Music video next step in singer’s career
By Angelica Ingram
Jan. 10, 2017
It might be just love to some, but to Cassidy Glecoff those words mean so much more following the debut of her first music video, It’s Just Love.
Released on Jan. 1, the video is the first project of its kind for the local singer/songwriter, who recorded a song by the same name, written by Haliburton County’s Albert Saxby.
“Albert made it happen,” said Jason Glecoff, Cassidy’s father, in regards to the project.
Shot last October at various locations throughout Haliburton County, the video features scenic backdrops such as Ritchie Falls, in Lochlin; an old barn just outside of Haliburton Village; and a 100-acre property that used to be in Saxby’s family.
The video was created by students in the Haliburton School of Art and Design’s Moving Image Design program, with some additional helpers, said program co-ordinator Tammy Rea.
The idea for the video was a collaboration between Saxby and Rea, following a meeting Saxby attended for the Symposium of Performing Arts in Rural Communities (SPARC).
“I’ve been trying to get Cassidy more exposure,” said Saxby.
He first met Cassidy when she was just 13 and was impressed with not only her talent, but her stage presence.
Cassidy, now 17, recorded It’s Just Love about a year ago. It was produced by Richard Joudrey.
The video became a reading week project of Rea’s students, with 80 per cent of the video done by Charlotte Harding, who did the producing and editing.
Curtis Jacyshyn was the director and drone operator, while other students provided skills such as camera work, sound and lighting. Haliburton Highlands Secondary School student Rowan Tofflemire was also involved with the project, as were many volunteers, friends and family members.
“It was such a great learning experience, we are going to make it a class project every year now,” said Rea.
“They [the students] learned so much. They did the entire thing ... and they just loved that idea of being a real director and being a real editor and having a real client. They did an awesome job.”
Rea said while there were challenges with filming, the students overcame them as a team.
The concept for the video was a joint idea by Saxby and the students, with one location scouted out by Saxby prior to shooting.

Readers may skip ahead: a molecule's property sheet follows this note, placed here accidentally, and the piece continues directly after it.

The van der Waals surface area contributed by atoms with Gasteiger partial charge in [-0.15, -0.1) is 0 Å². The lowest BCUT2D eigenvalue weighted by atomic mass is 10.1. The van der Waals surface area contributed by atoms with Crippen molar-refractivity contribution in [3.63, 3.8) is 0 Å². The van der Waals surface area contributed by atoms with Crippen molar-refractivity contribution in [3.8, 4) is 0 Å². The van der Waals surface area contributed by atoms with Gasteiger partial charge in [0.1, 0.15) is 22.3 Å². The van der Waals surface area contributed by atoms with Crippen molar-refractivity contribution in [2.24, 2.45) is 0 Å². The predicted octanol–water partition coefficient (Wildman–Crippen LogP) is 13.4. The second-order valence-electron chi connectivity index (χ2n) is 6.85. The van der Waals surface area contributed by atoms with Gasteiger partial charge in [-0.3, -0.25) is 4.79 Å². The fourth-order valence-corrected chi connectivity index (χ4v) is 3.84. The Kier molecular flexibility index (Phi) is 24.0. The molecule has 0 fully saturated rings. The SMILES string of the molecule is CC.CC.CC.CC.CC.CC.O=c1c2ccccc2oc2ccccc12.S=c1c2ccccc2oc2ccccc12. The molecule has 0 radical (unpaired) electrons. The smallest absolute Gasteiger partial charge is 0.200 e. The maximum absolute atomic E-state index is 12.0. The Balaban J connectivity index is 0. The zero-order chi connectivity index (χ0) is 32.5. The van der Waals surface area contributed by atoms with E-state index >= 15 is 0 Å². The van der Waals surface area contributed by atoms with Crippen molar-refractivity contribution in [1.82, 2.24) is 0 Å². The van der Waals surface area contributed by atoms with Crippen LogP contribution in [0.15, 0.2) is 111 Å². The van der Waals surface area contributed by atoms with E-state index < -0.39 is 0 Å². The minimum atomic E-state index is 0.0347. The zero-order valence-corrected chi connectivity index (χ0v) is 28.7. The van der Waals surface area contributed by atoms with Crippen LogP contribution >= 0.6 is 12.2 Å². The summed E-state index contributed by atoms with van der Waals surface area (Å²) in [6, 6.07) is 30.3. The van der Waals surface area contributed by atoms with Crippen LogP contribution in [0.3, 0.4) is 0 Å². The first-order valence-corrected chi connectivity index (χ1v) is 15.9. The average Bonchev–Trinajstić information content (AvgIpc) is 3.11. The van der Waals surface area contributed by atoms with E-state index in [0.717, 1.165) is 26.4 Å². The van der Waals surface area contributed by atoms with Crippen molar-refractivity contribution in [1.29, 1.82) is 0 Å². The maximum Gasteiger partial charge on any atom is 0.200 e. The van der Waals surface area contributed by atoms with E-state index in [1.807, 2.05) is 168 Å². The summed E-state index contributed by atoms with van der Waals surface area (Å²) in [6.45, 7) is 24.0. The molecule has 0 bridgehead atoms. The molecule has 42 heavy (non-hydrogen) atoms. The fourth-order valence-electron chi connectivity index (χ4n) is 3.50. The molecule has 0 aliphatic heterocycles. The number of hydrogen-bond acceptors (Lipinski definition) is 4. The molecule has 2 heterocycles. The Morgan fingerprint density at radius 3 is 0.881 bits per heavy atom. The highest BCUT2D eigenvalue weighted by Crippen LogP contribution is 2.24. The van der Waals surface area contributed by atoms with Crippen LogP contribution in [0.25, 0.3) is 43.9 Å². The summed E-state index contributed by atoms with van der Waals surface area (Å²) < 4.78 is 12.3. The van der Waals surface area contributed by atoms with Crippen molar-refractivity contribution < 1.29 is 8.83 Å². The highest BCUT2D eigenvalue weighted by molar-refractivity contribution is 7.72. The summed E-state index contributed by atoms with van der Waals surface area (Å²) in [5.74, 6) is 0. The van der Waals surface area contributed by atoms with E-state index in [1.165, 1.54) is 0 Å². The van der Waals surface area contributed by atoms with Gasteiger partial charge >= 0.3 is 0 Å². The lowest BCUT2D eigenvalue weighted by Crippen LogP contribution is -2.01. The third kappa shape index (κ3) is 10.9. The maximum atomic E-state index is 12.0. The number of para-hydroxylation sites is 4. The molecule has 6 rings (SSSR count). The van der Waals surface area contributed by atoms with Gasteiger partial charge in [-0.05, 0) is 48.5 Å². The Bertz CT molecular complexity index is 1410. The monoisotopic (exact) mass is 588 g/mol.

“I took photographs and took it to Tammy and some of the students and they loved that spot,” he said. “They came up with other ideas such as Ritchie Falls and the barn outside of town ... they came up with the idea of how they were going to shoot it. Everyone had input on it, which made it cool.”
Saxby was amazed at Cassidy’s dedication and commitment to the project, pointing out she spent days in freezing temperatures wearing summery clothing and bare feet, while the rest of the crew was bundled up.
“What I loved about it is the whole thing is a Haliburton project,” said Saxby. “And Cassidy’s such a cool performer ... I think they [HSAD students] did a great job.”
The experience of making the video is one Cassidy will never forget.
“The first time I saw it was at the SPARC symposium,” she said. “When I saw the final piece I liked it a lot. I was really impressed.”
To date there have been more than 1,500 views of the video, which is posted on YouTube and linked through Facebook.
Cassidy is hoping to do more videos in the future and has been concentrating on writing her own songs.
She recently entered an international singing competition in the U.K. and made it to the top seven finalists. However, the competition is on hold for reasons beyond the contest organizer’s control, said Cassidy’s mom Denise Glecoff. The family is unsure what is going to happen with the competition moving forward.
To watch the video search Cassidy Glecoff on YouTube.